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The last thing I read of Newman’s was Planetfall, a sci-fi that was a character focus on someone with a rather debilitating mental illness. With that experience, I was expecting this new novel, though in a different genre, to also be quite character focused.

Arguably, it was. And that was the problem.

Set in a Victorian London which prizes magic and others magic users, I was expecting stronger world-building. As it is, the reader is thrown right into the thick of it with it and I rather felt as if I had started reading at the second chapter, having missed some information. Plus, the synopsis of the book is actually quite misleading.

For a lower middle class family like the Gunns, the loss of a son can be disastrous, so when seemingly magical incidents begin cropping up at home, they fear for their Ben’s life and their own livelihoods.

But Benjamin Gunn isn’t a talented mage. His sister Charlotte is, and to prevent her brother from being imprisoned for false reporting she combines her powers with his to make him seem a better prospect.

Totally not what’s going on. I understand not wanting to spoil the events of the book, but they’ve completely manufactured motivations there that don’t exist in the text itself.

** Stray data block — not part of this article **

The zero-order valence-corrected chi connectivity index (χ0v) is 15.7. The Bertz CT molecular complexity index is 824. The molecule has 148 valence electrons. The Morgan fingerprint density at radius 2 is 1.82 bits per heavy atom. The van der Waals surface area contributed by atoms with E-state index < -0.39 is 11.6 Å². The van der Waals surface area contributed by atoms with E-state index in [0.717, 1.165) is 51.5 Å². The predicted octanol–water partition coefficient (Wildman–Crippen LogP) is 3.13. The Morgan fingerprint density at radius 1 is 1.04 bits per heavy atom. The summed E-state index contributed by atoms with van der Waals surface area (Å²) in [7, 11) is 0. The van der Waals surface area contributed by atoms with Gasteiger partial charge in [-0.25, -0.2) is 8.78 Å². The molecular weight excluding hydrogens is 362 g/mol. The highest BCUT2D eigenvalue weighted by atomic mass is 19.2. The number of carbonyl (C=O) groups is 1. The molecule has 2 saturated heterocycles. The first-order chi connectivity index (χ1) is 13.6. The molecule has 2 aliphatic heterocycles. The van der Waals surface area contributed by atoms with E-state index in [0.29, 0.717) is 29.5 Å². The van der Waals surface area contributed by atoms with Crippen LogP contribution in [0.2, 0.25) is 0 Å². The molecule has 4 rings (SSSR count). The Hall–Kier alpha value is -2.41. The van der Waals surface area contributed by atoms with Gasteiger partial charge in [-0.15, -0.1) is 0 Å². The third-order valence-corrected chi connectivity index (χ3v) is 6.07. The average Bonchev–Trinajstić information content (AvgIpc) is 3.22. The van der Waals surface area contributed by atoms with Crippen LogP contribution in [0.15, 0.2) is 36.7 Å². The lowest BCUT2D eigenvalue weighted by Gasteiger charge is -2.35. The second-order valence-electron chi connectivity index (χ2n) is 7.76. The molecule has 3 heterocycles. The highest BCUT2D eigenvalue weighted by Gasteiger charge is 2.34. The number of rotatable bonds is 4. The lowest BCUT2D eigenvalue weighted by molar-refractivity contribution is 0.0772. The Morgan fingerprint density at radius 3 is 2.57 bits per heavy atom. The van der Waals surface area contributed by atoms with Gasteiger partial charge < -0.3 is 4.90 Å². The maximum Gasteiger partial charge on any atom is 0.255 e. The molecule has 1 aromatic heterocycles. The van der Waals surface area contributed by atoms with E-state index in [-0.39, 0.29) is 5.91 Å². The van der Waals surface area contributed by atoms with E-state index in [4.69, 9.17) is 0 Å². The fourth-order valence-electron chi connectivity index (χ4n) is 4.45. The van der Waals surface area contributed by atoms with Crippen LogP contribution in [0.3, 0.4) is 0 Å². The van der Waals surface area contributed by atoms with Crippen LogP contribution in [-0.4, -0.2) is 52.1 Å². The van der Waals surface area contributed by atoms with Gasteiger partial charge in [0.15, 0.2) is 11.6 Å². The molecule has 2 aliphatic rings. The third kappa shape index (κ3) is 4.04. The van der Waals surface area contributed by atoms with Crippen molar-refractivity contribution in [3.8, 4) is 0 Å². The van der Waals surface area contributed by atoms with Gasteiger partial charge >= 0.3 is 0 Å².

The bulk of what bothered me is that I didn’t care at all for Charlotte past the opening sequence with the baker. Considering the narrative was so focused on her, it clearly became an issue. Though this was a short read, I wasn’t compelled at all to keep reading. Charlotte is the only character that’s really fleshed out, and she makes stupid choices. She takes it upon herself to take responsibility for other people’s errors without even discussing things with them.

She does it, of course, because she cares about them.

Because going behind someone’s back to solve their problems in secret is definitely what you should do when you love someone. Also, lying to the man you want to marry is acceptable. Of course.

This was a fast-paced story that I think I would have enjoyed better had it been novel-length and had time to really explore more of the world and the side characters.

As it is, I’m keen to pass – on fluttery feelings for a stranger, side characters who make dumb decisions, and a main character that looks like she’s going to be a magical prodigy. How many tropes can you fit into less than 200 pages?

It’s not likely that I’ll give the second volume a chance, but I won’t give up on reading Newman’s other work.

Have you read Brother’s Ruin? Any of Emma Newman’s other work? Let me know what you thought in the comments below!